The Battle of Poltava is an important battle for the people of Russia as it was when Peter the Great defeated the Swedish army. If the battle, which took place on 27 June 1709, had gone the other way then it isn’t likely that we’d refer to Peter as Great and it’s not likely that the Russian Empire would have been as substantial as it is. But we might have had a lot more people speaking Swedish.
To make the whole thing even more complex, the Ukrainians like Ivan Mazepa, because he sided with the Swedes against the Russians. It was the beginning of the end for the Swedish Empire and they lost around 7,000 men, compared to the Russians who lost around 1,500 men.
The museum is located a bus ride away, which is another story, from the city centre and it is situated in what was once a hospital for veterans of the Russian-Turkish wars. It’s well laid out and is larger than I thought, with the admission price costing under £1, even with the photographic permit that I felt the need to buy.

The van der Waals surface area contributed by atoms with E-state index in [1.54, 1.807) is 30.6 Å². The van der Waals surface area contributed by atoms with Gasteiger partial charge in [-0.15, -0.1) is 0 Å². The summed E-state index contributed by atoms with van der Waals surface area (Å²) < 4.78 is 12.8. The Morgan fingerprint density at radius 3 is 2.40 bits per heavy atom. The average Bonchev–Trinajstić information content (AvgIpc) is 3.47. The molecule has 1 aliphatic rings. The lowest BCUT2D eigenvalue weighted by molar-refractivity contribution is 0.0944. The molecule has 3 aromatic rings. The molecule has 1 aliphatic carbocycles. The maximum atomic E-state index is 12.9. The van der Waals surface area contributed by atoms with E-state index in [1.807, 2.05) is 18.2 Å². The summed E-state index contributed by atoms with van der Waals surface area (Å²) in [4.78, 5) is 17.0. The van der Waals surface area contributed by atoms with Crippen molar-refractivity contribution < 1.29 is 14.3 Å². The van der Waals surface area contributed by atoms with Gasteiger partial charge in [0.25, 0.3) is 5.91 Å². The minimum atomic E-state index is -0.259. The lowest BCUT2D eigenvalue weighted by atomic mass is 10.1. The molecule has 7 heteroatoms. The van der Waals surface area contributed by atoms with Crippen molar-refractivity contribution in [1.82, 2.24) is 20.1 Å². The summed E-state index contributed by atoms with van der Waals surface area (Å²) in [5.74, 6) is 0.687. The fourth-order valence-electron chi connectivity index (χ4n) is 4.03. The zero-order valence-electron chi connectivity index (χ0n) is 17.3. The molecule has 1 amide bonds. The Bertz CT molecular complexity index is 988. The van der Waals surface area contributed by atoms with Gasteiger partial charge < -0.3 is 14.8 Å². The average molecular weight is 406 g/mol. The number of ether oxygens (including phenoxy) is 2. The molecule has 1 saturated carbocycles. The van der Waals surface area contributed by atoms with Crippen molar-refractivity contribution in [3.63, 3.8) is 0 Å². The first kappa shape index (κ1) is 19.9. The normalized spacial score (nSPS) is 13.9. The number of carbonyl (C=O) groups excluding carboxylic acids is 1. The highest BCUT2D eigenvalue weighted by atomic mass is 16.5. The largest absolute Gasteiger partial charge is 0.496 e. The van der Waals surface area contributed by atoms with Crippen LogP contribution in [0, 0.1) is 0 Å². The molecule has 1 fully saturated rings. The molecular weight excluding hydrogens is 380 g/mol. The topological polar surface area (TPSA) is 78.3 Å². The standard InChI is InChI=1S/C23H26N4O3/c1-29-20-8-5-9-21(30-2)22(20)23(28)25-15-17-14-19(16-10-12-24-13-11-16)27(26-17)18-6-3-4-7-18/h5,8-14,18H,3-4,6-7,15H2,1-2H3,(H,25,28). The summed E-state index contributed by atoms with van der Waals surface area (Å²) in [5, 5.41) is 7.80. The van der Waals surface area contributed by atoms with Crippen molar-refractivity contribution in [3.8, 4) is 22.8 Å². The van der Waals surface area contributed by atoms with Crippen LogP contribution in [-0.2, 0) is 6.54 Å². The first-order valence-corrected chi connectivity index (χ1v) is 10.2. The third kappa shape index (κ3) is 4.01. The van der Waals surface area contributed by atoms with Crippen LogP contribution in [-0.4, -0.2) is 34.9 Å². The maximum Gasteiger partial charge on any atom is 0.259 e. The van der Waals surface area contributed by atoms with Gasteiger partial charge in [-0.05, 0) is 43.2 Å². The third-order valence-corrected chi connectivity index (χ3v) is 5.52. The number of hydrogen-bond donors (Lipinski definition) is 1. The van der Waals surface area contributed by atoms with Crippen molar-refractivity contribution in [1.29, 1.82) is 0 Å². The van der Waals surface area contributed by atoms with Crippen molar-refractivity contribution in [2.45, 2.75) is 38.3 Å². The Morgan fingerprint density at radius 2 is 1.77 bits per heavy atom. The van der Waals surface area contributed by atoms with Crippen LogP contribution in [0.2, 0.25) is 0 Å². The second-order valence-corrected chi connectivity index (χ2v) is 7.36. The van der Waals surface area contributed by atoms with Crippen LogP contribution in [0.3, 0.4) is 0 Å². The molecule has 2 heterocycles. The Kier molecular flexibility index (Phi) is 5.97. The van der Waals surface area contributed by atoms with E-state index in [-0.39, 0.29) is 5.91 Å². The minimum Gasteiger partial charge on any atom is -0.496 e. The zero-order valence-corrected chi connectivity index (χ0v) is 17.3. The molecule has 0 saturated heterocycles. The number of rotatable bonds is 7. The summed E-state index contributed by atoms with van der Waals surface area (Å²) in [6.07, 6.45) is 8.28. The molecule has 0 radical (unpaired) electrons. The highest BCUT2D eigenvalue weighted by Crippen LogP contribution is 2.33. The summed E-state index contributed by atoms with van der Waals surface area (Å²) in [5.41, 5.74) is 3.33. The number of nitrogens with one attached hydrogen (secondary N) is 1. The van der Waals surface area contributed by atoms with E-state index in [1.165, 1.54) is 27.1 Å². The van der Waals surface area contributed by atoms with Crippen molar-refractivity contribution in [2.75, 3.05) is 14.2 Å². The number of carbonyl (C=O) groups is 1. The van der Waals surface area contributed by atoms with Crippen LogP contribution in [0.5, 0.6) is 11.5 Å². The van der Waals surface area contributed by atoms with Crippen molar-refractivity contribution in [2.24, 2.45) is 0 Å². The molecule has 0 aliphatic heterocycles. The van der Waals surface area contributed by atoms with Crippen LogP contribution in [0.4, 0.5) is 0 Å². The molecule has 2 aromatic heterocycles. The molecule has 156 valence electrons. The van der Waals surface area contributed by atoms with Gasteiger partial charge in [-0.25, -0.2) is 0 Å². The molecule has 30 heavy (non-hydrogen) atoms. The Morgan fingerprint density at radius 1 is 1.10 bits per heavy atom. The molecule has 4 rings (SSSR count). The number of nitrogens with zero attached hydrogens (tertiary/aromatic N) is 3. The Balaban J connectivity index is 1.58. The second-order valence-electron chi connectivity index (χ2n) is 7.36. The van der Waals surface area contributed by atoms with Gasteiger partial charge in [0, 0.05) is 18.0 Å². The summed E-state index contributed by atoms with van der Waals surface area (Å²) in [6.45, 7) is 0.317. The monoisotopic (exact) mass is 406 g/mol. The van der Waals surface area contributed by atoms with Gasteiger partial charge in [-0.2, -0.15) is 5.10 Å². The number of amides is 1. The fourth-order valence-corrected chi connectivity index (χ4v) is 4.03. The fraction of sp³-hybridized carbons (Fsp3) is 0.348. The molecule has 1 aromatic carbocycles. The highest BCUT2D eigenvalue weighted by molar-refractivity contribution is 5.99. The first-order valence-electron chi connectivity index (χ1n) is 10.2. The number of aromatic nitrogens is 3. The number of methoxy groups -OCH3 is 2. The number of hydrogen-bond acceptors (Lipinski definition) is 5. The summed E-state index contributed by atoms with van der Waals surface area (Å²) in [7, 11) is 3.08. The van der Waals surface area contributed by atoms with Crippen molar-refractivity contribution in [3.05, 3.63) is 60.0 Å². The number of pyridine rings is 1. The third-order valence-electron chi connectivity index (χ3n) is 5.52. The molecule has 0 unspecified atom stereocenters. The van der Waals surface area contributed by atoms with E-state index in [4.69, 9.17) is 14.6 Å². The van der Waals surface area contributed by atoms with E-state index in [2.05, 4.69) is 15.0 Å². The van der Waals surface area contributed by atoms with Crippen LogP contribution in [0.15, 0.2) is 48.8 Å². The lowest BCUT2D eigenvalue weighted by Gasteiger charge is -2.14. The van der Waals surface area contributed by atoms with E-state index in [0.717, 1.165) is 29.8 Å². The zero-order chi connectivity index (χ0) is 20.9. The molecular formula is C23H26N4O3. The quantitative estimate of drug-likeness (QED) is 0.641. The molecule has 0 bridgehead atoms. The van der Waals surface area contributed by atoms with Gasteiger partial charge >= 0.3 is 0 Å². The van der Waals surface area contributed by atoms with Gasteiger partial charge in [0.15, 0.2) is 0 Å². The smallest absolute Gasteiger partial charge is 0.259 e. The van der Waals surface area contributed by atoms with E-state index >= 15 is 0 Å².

A diorama of the battle scene. There was also a film showing on one of the TV screens in the museum which was the most graphic representation of war that I’ve ever seen. There were more stabbings, explosions and heads falling off than you could shake a stick at, although there were shaking lances in the film as well.
I’m slightly sceptical, but this is the clothing which allegedly belonged to Peter I, his caftan (tunic) and camisole (undercoat).
The death mask of Peter I.
And a painting of Peter 1.
These are the coats of arms for towns in the area, from top to bottom (and left to right), (i) Poltava, (ii) Hadyach, (iii) Lubny, (iv) Pryluky, (v) Pereyaslav and (vi) Myrgorod.
A cannon thing.
A map of the battlefield.
All in all, a well presented museum which had some interesting artefacts. I wasn’t entirely sure exactly where the battlefields were in relation to the modern geography, but they seemed to cover a bit of an area and the memorials we walked by to get to the museum suggested the approximate location.
The whole site was a scene of great pride for the Russians over the centuries, although it’s a more challenging site for the Ukrainians. It was though fascinating to see this area, as it’s one of those wars which changed the landscape of European politics and ultimately led to the expansion of the Russian empire at the cost of the Swedish empire.